The “be-backs” are the ones who stop in, act looky-loo-ish, and as they depart your space, they’ll say “I’ll be back.” Sometimes, they are telling the truth.

In any of the above scenarios, you need to make sure you get contact information (a card, or….for the buyers who either don’t have cards or are pretending like they don’t have cards….make them write down their info in your handy-dandy blank notebook). You need this information so you can FOLLOW UP with your leads. The “be-backs” may NOT be back because the show is gi-normous and maybe they don’t have time to backtrack to your booth. “Looky-loos” and “be-backs” may not be open to buy your line at the moment.  Or, maybe they like some of what they see, but you don’t have “enough” of whatever it is for them to tell a story in their store. Some of my “looky-loos” gave me some great suggestions during the show, and now they’re clients because I created what they requested.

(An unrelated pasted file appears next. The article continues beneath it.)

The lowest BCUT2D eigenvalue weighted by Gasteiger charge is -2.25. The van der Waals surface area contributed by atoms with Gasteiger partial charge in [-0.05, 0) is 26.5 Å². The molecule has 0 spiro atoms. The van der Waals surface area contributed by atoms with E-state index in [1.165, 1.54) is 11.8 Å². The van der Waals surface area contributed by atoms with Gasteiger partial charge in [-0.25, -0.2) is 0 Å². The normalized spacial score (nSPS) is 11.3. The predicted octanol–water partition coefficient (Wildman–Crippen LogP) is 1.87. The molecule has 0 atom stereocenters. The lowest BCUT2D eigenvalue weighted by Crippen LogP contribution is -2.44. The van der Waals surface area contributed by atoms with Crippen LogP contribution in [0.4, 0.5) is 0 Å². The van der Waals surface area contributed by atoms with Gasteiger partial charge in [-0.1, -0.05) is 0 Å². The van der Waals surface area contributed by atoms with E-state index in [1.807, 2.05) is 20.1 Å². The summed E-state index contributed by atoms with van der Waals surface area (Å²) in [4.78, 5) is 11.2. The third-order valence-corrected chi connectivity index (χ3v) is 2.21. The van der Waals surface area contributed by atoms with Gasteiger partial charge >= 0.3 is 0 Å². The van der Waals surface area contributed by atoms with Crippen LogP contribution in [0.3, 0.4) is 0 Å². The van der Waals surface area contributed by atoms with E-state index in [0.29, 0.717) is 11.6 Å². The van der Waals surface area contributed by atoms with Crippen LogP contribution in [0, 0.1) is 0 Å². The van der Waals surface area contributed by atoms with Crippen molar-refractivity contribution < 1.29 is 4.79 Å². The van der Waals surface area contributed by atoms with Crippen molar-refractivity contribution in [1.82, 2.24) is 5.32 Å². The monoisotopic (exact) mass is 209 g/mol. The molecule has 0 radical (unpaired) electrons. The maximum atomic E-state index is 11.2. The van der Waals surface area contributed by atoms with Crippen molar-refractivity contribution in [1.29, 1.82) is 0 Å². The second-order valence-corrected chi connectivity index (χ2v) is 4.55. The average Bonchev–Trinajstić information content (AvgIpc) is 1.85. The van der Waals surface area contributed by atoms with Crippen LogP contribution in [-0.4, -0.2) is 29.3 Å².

Other people you want to recognize are people from trade magazines (hey, they’re out walking the show floor, too, looking for new products to feature). Get good at identifying what color badges they have on so you can be sure to spot them and get them into your booth so you can show them what’s new.

Sometimes you get accosted by salespeople trying to sell you inventory management control software or something along those lines. My former boss was overly fond of kicking those kinds of people out of the booth, saying he was “there to sell, not to be sold.” I still kind of get a chuckle out of it. Anyway: you are there to sell and to focus on your buyers. If one of these salespeople appears, ask if they can follow up with you after the show.